Mary Bailey: Bread so that this house may never know hunger. Salt so that life may always have flavor.
George Bailey: Wine that joy and prosperity may reign forever.Bread, Salt and Wine are traditional housewarming gifts. We all know this because we've seen "It's a Wonderful Life." Perhaps some of us assumed that it exists because of "It's a Wonderful Life." But the tradition goes back to a time before Frank Capra, and it's a lovely idea, one I'm in favor of keeping alive.
Depending on who you ask, the tradition is either Russian, Polish, Jewish, or Italian, unless it's Lithuanian, or something else. Of course it's possible, that similar traditions grew up in different places. Many cultures value bread, salt and wine.
It was a Russian folk custom for local merchants to present the gift of a round loaf of bread covered in salt to the visiting emperor as a sign of hospitality. In many cultures bread, salt and wine are given to newlyweds so that they would always have the necessities of life. The wine, bread and salt may also represent joy, work and sorrow as the three elements of a couple's life together.Bread, wine and salt were necessary to a meal, so bringing those items made the visit into a party. In German tradition, bread and salt may be carried by a bride to symbolize a good harvest and by extension, of fertility.
"The smell of good bread baking, like the sound of lightly flowing water, is indescribable in its evocation of innocence and delight." M.F.K. FisherBread is a nourishing, comforting food that stretches a bit of meat and a bit of vegetable into a meal. We talk about "breaking bread" with people and we mean that we are sitting down to fellowship. The smell of baking bread The shared meal, either real or symbolic, is still an important part of Jewish and Christian tradition. If you Google the terms "bread life" you get "about 390,000,000 results."
Ye are the salt of the earth: but if the salt have lost his savour, wherewith shall it be salted? it is thenceforth good for nothing, but to be cast out, and to be trodden under foot of men. Matthew 5:13Salt, taken for granted today because it we are overrun with it, is necessary for life. Our cells use sodium and chlorine and we can't function without it. In ancient times when salt had to be painstakingly harvested and then carefully kept so that it wouldn't go bad. Sea salt, remember, isn't pure sodium chloride. If it got wet, the sodium could be washed away leaving other minerals that weren't salt at all. The salt could also go rancid. The spoiled salt would be spread on the fields in hope that the sodium that was left would be absorbed by the plants that grew there. Salt, therefore, was precious and valuable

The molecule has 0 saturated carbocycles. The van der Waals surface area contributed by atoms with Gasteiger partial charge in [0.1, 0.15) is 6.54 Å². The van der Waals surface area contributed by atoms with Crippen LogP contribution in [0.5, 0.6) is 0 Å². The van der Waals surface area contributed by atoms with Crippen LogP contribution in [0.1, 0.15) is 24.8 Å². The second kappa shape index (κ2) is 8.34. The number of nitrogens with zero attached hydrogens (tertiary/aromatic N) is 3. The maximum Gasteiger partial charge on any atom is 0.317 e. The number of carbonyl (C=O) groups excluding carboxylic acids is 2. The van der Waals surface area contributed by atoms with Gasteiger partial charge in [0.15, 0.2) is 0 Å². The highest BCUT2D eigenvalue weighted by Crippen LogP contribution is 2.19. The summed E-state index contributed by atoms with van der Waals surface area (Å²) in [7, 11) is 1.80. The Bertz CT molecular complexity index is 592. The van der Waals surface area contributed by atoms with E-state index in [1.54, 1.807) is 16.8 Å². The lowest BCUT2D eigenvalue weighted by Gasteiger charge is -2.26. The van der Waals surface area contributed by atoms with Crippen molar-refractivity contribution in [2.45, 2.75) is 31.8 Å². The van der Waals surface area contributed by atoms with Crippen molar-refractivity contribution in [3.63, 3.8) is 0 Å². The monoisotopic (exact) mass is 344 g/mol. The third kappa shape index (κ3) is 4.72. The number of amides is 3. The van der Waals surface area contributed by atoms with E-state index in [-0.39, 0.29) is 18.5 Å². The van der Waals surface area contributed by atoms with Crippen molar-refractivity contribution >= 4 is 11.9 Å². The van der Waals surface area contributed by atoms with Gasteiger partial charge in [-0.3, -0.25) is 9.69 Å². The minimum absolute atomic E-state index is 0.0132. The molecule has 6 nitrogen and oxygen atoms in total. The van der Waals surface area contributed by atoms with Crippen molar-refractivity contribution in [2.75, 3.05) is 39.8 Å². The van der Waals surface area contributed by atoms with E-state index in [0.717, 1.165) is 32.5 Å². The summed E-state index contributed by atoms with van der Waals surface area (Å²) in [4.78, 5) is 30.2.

Today, of course, there is a salt mania. We use table salt, sea salt, pink salt, grey salt. People serve food on blocks of salt. Some chefs insist on a certain type of sea salt. If you're looking to give a gift of salt there are plenty of choices beyond a carton of Morton's. (Although, under the right circumstances a simple carton of table salt might be the perfect gift.) At the same time, we are told to eat less of it, much less. Most of the salt in our diets comes from processed foods. If we prepared food from fresh ingredients and then added salt to taste we'd cut back on our salt intake significantly, and could enjoy salt without fretting.
"Here with a Loaf of Bread beneath the Bough, A Flask of Wine, a Book of Verse - and Thou Beside me singing in the Wilderness And Wilderness is Paradise enow." Omar KhayyamWine barely needs justification. In Jewish tradition the wine is necessary for Kiddush prayers to sanctify the Sabbath. Jesus' first miracle was turning water into wine at a wedding feast in Cana. Even in the most secular of contexts, a bottle of wine elevates a simple meal to a special occasion
There are some other traditional gifts for newlyweds or a new home. A new broom is said to help sweep your troubles away and bring good luck and harmony to a home. You should never take an old broom to a new home, apparently the broom gets attached to its old home. Sugar may be given so that life will always have sweetness. A candle ensures that the home will always have light.
Whatever your culture, (homemade) bread, salt and wine do make a party, and giving gifts that symbolize plenty is a lovely way of supporting people starting a new part of their lives, either a new marriage or a new home, or any other fresh start. And if you're wondering why this blog is called Bread, Wine, Salt and not Bread, Salt, Wine, it's because I just like it better that way.
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Salt and light. Precious and bright. Necessary and powerful. The Rev. Lauren Stanley